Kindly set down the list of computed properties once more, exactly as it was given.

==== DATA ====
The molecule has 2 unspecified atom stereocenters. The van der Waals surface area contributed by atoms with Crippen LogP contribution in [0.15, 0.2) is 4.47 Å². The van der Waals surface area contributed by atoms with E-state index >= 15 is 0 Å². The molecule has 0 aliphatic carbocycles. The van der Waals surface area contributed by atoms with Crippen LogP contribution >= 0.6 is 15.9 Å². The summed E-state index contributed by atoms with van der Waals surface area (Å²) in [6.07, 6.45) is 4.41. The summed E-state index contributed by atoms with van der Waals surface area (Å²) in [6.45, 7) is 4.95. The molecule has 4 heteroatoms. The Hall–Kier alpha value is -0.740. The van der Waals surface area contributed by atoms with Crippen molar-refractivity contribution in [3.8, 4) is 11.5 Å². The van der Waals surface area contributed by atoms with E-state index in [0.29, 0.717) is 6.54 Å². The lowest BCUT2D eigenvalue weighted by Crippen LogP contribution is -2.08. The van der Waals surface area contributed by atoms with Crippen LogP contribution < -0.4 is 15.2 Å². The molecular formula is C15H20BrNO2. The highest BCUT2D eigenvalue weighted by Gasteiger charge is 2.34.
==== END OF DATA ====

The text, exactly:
The molecule has 2 unspecified atom stereocenters. The van der Waals surface area contributed by atoms with Crippen LogP contribution in [0.15, 0.2) is 4.47 Å². The van der Waals surface area contributed by atoms with E-state index >= 15 is 0 Å². The molecule has 0 aliphatic carbocycles. The van der Waals surface area contributed by atoms with Crippen LogP contribution >= 0.6 is 15.9 Å². The summed E-state index contributed by atoms with van der Waals surface area (Å²) in [6.07, 6.45) is 4.41. The summed E-state index contributed by atoms with van der Waals surface area (Å²) in [6.45, 7) is 4.95. The molecule has 4 heteroatoms. The Hall–Kier alpha value is -0.740. The van der Waals surface area contributed by atoms with Crippen molar-refractivity contribution in [3.8, 4) is 11.5 Å². The van der Waals surface area contributed by atoms with E-state index in [0.29, 0.717) is 6.54 Å². The lowest BCUT2D eigenvalue weighted by Crippen LogP contribution is -2.08. The van der Waals surface area contributed by atoms with Crippen LogP contribution < -0.4 is 15.2 Å². The molecular formula is C15H20BrNO2. The highest BCUT2D eigenvalue weighted by Gasteiger charge is 2.34.